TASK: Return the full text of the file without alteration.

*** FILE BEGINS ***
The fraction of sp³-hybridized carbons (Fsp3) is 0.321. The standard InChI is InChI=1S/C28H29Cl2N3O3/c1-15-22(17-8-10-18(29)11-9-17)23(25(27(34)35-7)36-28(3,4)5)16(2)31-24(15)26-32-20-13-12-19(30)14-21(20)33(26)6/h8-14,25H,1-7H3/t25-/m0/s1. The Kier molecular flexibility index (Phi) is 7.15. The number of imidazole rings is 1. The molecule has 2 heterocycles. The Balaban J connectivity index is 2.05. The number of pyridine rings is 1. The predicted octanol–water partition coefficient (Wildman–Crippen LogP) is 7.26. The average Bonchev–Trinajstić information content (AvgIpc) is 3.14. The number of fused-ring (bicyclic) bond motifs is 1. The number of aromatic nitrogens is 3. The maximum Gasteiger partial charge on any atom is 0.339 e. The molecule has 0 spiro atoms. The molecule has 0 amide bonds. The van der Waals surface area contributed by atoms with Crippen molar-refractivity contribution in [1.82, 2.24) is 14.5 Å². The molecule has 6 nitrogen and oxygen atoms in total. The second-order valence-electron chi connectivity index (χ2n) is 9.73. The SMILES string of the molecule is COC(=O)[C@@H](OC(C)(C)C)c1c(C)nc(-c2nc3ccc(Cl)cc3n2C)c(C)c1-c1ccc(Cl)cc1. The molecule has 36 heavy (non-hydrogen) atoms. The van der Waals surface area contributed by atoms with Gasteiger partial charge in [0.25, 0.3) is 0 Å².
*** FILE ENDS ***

The fraction of sp³-hybridized carbons (Fsp3) is 0.321. The standard InChI is InChI=1S/C28H29Cl2N3O3/c1-15-22(17-8-10-18(29)11-9-17)23(25(27(34)35-7)36-28(3,4)5)16(2)31-24(15)26-32-20-13-12-19(30)14-21(20)33(26)6/h8-14,25H,1-7H3/t25-/m0/s1. The Kier molecular flexibility index (Phi) is 7.15. The number of imidazole rings is 1. The molecule has 2 heterocycles. The Balaban J connectivity index is 2.05. The number of pyridine rings is 1. The predicted octanol–water partition coefficient (Wildman–Crippen LogP) is 7.26. The average Bonchev–Trinajstić information content (AvgIpc) is 3.14. The number of fused-ring (bicyclic) bond motifs is 1. The number of aromatic nitrogens is 3. The maximum Gasteiger partial charge on any atom is 0.339 e. The molecule has 0 spiro atoms. The molecule has 0 amide bonds. The van der Waals surface area contributed by atoms with Crippen molar-refractivity contribution in [1.82, 2.24) is 14.5 Å². The molecule has 6 nitrogen and oxygen atoms in total. The second-order valence-electron chi connectivity index (χ2n) is 9.73. The SMILES string of the molecule is COC(=O)[C@@H](OC(C)(C)C)c1c(C)nc(-c2nc3ccc(Cl)cc3n2C)c(C)c1-c1ccc(Cl)cc1. The molecule has 36 heavy (non-hydrogen) atoms. The van der Waals surface area contributed by atoms with Gasteiger partial charge in [0.25, 0.3) is 0 Å².